Since the persecution of Rohingyas escalated in 2016, thousands of Rohingyas have been killed and more 800 000 fled to refugee camps in neighboring Bangladesh. In Myanmar, around 130,000 Rohingya have been confined in open-air detention centers in Rakhine State.
Growing authoritarianism makes a free and fair press a top priority in Southeast Asia
With the growing threat of militarism and authoritarianism in Southeast Asia, a free press and an informed public are paramount. Despite restrictions on press freedom in the region, many independent and local publications oppose it.
In Cambodia, for example, recent years have seen numerous attempts by the government to disrupt and censor independent media. Journalists are imprisoned on dubious charges and some outlets are under pressure comply with government rhetoric.
One of the largest newspapers in the country, the Cambodia Daily, close in 2017 after the government alleged the newspaper owed $6.3 million in unpaid taxes – a charge that critics say was politically motivated.
the Phnom Penh Postanother of the largest newspapers in the kingdom, was bought in 2018 by a Malaysian businessman linked to a public relations company that worked for the interests of the Cambodian government. Although the government says supports independent media, Human Rights Watch characterized the transfer of ownership of the Phnom Penh Post like “constrained.”
As with the Cambodia Dailythe government alleged that Phnom Penh Post owed the state US dollars3.9 million in taxes. The debt was settled as part of the sale of the newspaper.
A media outlet that opposes media restrictions in Cambodia is CamboJA (Association of Cambodian Journalists Alliance). Instead of bowing down to a government that has repeatedly close the political opposition for over three decadesthe media seeks to practice independent journalism without self-censorship and despite state pressure.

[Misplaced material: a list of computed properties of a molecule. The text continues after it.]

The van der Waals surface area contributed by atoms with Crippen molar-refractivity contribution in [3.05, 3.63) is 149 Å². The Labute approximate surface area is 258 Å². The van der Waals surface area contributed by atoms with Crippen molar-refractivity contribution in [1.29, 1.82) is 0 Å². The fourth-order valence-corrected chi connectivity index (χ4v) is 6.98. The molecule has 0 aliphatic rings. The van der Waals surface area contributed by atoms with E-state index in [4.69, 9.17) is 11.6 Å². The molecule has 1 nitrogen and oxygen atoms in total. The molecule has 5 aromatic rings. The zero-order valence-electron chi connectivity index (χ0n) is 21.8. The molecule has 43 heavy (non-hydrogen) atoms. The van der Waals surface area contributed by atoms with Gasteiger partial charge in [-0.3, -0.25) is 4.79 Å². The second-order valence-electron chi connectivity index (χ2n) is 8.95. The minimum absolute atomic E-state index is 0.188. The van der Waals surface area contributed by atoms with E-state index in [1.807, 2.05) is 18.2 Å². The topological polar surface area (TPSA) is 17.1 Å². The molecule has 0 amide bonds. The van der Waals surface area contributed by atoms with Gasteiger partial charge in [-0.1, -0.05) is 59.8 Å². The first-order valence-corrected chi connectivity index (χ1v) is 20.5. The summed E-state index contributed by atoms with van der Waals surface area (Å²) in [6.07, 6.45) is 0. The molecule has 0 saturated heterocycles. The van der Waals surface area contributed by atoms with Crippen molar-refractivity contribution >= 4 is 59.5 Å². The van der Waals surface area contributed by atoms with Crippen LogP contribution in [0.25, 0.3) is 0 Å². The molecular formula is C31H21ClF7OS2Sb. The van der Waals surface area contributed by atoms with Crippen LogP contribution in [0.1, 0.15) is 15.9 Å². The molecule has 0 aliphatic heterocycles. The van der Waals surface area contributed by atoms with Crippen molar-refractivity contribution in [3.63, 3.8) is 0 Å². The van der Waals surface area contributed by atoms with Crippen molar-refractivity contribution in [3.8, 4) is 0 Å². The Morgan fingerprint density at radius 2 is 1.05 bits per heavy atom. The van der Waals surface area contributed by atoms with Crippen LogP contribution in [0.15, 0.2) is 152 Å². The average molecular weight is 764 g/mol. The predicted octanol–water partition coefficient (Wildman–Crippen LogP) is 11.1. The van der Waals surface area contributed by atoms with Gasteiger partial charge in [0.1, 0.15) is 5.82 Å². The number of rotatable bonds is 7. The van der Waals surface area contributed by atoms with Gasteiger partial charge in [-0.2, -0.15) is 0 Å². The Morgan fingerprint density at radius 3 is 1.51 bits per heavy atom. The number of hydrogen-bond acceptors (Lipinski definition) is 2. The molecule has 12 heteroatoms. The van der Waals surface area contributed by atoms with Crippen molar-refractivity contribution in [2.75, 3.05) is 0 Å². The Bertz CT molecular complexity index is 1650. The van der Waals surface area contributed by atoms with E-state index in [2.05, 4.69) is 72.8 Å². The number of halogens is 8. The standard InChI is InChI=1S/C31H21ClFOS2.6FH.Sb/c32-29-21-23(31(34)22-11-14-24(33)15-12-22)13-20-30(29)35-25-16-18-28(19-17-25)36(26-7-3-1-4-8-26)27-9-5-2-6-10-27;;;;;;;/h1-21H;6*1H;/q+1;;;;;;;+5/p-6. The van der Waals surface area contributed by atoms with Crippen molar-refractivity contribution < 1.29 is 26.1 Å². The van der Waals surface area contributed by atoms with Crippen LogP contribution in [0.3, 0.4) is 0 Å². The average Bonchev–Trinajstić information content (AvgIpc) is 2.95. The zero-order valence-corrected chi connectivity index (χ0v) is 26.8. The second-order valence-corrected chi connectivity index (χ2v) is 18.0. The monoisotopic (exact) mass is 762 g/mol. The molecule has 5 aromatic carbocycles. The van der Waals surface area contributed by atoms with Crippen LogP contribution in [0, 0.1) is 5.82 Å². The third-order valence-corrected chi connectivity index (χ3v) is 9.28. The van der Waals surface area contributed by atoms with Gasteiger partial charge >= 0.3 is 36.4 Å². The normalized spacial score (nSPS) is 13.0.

Founded in 2019, CamboJA
covers many sensitive topics in the country, including the conviction of opposition leader Sam Rainsy, forced evictions and protests against the government by those in desperate need of food during the COVID-19 lockdown. Impressed by their work, RSF appointed the outlet in 2020 for their annual press freedom award.
Myanmar, meanwhile, is experiencing its own resurgence of small media outlets seeking to expose the junta’s crimes and shine a light on protest efforts. As the country is ravaged by violence against civilians protesting against the military government, including its repress in the independent written press, underground media such as the The voice of spring help to fill the void.
In a country where internet usage rates fluctuate 50% of the total population, the founder and sole member of the team behind voice of spring
understood the importance of print media and started using it to distribute articles. Talk with Southeast Asia Globe, voice of spring Ko Naing editor detailed how he had to find secret places to print the publication.
As authoritarian governments in the region restrict independent media in order to maintain their grip on power, the work of independent media in the region should be recognized and supported wherever possible. Without a free and independent press, societies under authoritarian rule in Southeast Asia are less likely to find a way out.